Lee ‘We Can Be Mended’, el epílogo de la saga Divergente en inglés

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"The five-year reunion is coming up."

Christina leans against the railing of the train platform, first bent, propped up by her elbows, then straightening, pressing her hips to the railing for stability instead. Her hair is longer now than it's ever been, densely curled and standing straight out from her head. Sometimes she wears it wrapped up in a scarf, a colorful defiance of her Dauntless history, but today it's loose.

The words settle on me like a weight, familiar but still more than I'd like to bear.

"So I've heard," I say. Every year the former faction members who still live in Chicago reunite to celebrate--or mourn, maybe--our common history. I have gone to some of these events and not to others, but this year's is important.

Five years.

"You going?"

Christina tilts her head as she looks at me, then shrugs.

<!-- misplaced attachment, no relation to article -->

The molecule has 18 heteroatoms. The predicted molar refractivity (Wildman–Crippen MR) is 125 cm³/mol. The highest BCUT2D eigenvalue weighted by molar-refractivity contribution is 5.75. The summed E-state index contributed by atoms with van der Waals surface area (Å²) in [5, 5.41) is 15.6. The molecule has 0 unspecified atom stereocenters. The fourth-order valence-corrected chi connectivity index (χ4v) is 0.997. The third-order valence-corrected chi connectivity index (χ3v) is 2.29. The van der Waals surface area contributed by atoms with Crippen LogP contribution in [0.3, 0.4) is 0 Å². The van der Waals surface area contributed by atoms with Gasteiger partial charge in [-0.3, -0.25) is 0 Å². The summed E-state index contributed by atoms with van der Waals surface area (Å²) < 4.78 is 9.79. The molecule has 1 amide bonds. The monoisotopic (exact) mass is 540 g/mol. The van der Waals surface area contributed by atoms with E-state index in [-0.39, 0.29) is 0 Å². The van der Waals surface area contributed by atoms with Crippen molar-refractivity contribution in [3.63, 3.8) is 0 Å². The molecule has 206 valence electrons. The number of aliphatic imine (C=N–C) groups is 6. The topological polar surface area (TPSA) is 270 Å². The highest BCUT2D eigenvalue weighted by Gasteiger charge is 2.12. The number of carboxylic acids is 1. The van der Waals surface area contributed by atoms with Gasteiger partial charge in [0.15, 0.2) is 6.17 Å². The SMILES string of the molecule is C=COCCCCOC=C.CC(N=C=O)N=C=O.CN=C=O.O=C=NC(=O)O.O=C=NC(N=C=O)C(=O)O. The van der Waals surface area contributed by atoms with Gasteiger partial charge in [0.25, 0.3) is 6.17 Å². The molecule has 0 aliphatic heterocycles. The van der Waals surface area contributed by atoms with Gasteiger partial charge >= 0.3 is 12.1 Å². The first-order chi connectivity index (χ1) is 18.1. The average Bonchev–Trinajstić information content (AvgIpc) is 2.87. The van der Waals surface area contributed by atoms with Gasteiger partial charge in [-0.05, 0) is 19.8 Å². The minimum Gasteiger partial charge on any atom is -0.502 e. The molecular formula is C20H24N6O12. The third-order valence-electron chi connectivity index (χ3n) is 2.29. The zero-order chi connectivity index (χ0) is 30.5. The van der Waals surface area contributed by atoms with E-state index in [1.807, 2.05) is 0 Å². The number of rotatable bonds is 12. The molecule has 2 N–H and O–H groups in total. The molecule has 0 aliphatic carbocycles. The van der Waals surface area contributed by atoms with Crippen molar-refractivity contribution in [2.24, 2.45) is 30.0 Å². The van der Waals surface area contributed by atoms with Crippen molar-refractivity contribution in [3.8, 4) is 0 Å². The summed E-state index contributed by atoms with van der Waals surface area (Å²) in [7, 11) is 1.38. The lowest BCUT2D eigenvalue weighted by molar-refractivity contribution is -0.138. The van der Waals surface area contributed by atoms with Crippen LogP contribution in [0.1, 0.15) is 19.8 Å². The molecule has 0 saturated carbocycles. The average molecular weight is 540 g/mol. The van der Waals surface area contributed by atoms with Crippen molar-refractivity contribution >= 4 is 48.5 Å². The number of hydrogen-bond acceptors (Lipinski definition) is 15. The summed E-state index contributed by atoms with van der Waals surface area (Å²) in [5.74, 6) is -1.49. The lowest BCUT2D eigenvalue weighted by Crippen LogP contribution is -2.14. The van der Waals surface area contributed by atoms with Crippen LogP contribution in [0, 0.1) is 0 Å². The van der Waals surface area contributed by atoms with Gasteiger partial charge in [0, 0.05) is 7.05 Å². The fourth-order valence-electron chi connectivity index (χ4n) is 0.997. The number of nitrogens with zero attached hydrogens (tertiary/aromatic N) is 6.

"I was thinking about it," she says. "It's in Dauntless headquarters. The former Dauntless headquarters, I should say."

I nod, looking out at the city lights that dot the buildings around us. Some of them show glimpses of other lives--a woman braiding her hair and laughing, a man picking up after his children, the glow of a flashlight under blankets as a child steals more time awake. A bus passes beneath us, carrying late commuter to the apartment buildings near the marsh. Behind me are the silent train tracks, the rails shining as they catch the moonlight.

"I know you go to headquarters every so often," she says, looking down at her hands. "Zeke told me."